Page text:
- We do not believe that the sale process was conducted in a competitive, marketed manner. As shareholders, we would have benefited from a more thorough price discovery process, particularly given the dynamic period during which the negotiations took place.
- It is unclear if Board recommendation of the deal was unanimous. In press releases and regulatory filings pertaining to the proposed transaction, no references are made as to the unanimity of the Board’s decision to approve the deal. In our experience, language regarding the unanimity of board decisions is boilerplate in public company filings, and the absence of such language can be indicative of dissent. Dissenting opinions from within the board regarding the tender offer would give us serious pause as to the merits of the transaction for existing shareholders.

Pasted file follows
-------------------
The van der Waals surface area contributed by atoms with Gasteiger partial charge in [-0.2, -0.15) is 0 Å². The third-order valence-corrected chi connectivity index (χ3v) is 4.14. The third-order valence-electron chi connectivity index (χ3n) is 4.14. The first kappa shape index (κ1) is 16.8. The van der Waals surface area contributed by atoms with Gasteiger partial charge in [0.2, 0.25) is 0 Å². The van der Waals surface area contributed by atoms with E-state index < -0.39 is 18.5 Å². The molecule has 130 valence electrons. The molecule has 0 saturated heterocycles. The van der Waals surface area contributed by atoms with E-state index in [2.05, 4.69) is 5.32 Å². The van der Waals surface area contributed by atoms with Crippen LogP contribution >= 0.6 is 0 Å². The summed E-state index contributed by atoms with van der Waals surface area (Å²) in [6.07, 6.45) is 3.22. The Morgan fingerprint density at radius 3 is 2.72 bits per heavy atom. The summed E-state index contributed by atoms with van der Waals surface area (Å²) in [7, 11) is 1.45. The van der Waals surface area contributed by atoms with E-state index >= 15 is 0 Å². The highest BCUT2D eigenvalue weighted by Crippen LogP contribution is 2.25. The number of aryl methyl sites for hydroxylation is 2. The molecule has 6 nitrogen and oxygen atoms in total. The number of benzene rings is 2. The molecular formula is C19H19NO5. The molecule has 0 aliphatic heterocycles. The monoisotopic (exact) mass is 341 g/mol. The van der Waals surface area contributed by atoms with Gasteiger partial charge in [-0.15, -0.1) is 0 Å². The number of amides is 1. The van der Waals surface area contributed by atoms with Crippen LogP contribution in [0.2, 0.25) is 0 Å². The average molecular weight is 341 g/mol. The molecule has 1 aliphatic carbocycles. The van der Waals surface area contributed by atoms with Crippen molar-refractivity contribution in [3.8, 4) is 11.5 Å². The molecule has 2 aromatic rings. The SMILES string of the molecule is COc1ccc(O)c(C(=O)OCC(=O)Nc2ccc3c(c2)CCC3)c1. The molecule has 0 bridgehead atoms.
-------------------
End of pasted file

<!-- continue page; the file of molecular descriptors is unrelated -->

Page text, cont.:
We estimate that Collectors’ near-term earnings power is in the range of $4-5/share, and we believe that as a public company, a P/E multiple of 25-30x is attainable. These assumptions yield target prices ranging from $100-150 per share. Moreover, we feel that Collectors has ample opportunity to drive significant organic growth over the medium-to-long term, given the burgeoning interest in collectibles markets and the Company’s enviable position within them.
We believe that the tender offer of $75.25/share fails to reflect the quality of the Collectors business and the attractive growth opportunities ahead. As such, we strongly disagree with the Board of Directors’ endorsement of the transaction, and we will not tender our shares into the offer.